Reports From This Organization

American Lurcher Rescue Project: Senior Pet Adoption Grants Grant Report

What was the money or product used for?

This Senior Pet Adoption Grant was used to ready Tucker for adoption by covering neuter surgery, specialist diagnosis and treatment of his vision issue, and eye-drop medication (Tacrolimus compound and Neomycin Polymix B Dex suspension steroid) to stabilize his condition (pannus). Most critically, it was also used for an initial supply of maintenance medications (eye drops) for his adopter and a commitment to supply those maintenance meds for life in his adopted home.

How did this grant help your organization and the pets in your care?

The additional funding this grant provided allowed us to provide the extra, specialized medical attention needed to save Tucker’s vision — stabilizing his condition and halting the progression of the disease. It also removed a significant barrier to adoption by funding the expense of a necessary lifetime treatment plan. Managing his condition means a higher quality of life for Tucker and his adopters.

How many pets did this grant help?

One

Please provide a story of one or more specific pets this grant helped.

Tucker was given to us in June of 2018 as he retired from the field-trial racing industry he had been a part of for over eight years. It was quickly determined that, in addition to needing standard vetting, worming and being brought current on vaccinations, Tucker would benefit from a dental cleaning and had vision issues that looked like pannus [an abnormal layer of tissue over the cornea]. He was seen by a specialty ophthalmology vet who confirmed a pannus diagnosis in July and prescribed a treatment regimen of medicated eye drops to stabilize Tucker’s eyes and a lifetime treatment plan to maintain him. He was also neutered and had a dental cleaning to get him ready for an adoptive forever home. Sweet, easygoing Tucker acted as a very needed blood donor while undergoing the more aggressive, initial phase of treatment. At about the same time that Tucker was seen for follow-up and moved into a reduced maintenance schedule of eye drops, the Petfinder Foundation awarded us a grant and American Lurcher Rescue Project was able to tell potential adopters we would cover the expense of his prescribed eye drops. On October 25, just two weeks after the Senior Pet Adoption Grant award for Tucker, he was adopted into his loving forever home and is thriving in the company of his family and two other small dogs.

American Lurcher Rescue Project: Emergency Medical Grant Report

What was the money or product used for?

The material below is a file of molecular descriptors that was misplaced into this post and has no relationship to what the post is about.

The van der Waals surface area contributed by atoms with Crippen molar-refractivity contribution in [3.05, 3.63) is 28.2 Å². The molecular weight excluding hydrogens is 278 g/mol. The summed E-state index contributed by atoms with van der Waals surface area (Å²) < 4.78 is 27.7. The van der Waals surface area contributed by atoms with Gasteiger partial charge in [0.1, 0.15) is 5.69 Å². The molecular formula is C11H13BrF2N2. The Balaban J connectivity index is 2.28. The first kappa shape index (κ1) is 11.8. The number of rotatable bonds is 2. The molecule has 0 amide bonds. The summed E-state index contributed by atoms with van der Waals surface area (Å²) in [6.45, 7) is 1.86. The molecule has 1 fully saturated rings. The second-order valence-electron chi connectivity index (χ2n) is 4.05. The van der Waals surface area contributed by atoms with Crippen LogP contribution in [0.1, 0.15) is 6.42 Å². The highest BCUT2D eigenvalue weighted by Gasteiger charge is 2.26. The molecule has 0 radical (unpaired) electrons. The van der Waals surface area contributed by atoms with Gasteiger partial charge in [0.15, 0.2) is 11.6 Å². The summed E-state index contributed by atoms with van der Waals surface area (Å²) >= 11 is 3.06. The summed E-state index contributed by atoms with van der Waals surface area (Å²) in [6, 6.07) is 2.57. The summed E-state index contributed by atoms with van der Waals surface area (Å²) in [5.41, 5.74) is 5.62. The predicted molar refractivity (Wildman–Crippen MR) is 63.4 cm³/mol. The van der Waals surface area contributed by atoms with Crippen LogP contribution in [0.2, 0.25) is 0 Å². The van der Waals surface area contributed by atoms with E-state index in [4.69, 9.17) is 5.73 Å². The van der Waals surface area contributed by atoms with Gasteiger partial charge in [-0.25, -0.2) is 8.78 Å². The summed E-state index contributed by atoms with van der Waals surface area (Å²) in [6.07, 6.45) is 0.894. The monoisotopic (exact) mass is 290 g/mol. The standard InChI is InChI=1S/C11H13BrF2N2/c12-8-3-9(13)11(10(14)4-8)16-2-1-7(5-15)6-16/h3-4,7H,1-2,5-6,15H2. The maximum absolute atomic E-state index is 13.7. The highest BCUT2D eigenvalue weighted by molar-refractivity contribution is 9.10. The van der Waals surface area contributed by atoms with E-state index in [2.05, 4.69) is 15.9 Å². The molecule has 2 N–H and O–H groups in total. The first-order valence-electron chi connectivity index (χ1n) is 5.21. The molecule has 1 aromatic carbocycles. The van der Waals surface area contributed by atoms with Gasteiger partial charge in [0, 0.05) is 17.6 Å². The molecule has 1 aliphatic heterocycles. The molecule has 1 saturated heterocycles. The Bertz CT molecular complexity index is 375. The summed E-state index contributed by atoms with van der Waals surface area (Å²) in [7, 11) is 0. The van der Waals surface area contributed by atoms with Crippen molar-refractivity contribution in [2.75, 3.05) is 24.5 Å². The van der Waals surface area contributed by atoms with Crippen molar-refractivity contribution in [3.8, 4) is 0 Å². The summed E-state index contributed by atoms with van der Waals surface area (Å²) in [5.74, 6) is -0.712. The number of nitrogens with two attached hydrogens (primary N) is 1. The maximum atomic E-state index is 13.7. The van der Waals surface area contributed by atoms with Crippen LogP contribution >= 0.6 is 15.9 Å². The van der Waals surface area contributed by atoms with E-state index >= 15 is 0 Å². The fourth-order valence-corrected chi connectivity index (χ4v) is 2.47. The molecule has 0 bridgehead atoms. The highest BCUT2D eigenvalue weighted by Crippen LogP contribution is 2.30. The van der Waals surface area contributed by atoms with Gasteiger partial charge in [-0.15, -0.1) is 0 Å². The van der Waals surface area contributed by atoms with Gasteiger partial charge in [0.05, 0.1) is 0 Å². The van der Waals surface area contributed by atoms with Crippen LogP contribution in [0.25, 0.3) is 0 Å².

On January 18, a complex surgery to repair multiple issues was performed by Dr. Dyce of the Ohio State University Veterinary Medical School. Dr. Dyce cut the tibia bone (in the lower leg) in two places. He realigned the angle at the top of the tibia by cutting a wedge out. This will help Wesley’s knee function correctly. He also corrected the curvature and twist in the tibia by cutting at the middle of the tibia and inserting a bone graft. This will add to the functionality of the knee and help prevent future arthritis. All of this was initially held together by pins and an external fixator device.

How did this grant help your organization and the pets in your care?

We are now six weeks post-surgery, and just a few days ago Wesley had some of the pins removed, though others remain. He needs to return to OSU and see Dr. Dyce in three weeks. We are hopeful he will have the rest of the fixator removed at that point. The lower wedge osteotomy has signs of healing on both sides. The upper osteotomy is healed on one side and healing is progressing on the other side. The doctor was very, very happy with this. Also, it appears that the kneecap is tracking exactly how it is supposed to be in the knee joint. This grant meant we were able to get a very young and otherwise healthy dog the surgery he needed to have a good quality of life on four legs for the first time, and still be able to take more than 20 dogs in real need into our rescue in the months of December and January. This grant means Wesley will run AND we did not turn any others away while undertaking this significant surgery for him.

How many pets did this grant help?

Only one directly – Wesley.

Please provide a story of one or more specific pets this grant helped.

Wesley, an American lurcher-type dog (a greyhound/coonhound mix), was bred for the sport of field trial racing, but apparently suffered an injury to the growth plate in his right tibia when he was a puppy. As he grew to adulthood, his tibia became very malformed. Once the field trial racing owner realized that Wesley was suffering from a significant skeletal defect, he contacted us and asked if we could find him a good home. We had consultations with a few vet clinics and opted to pursue TPLO orthopedic surgery with the Ohio State University to give Wesley the best chance of success. Thanks in great part to the generous support of a medical grant from the Petfinder Foundation, Wesley had his complex double-wedge osteotomy just about six weeks ago and and is recovering beautifully in a wonderful, supportive medical foster home. While he is still technically available for adoption at the moment, we have strong applications for a great home for him and feel he will be running on all fours for the first time in his life in his forever home soon. Meet Wesley: http://www.petfinder.com/petdetail/39885131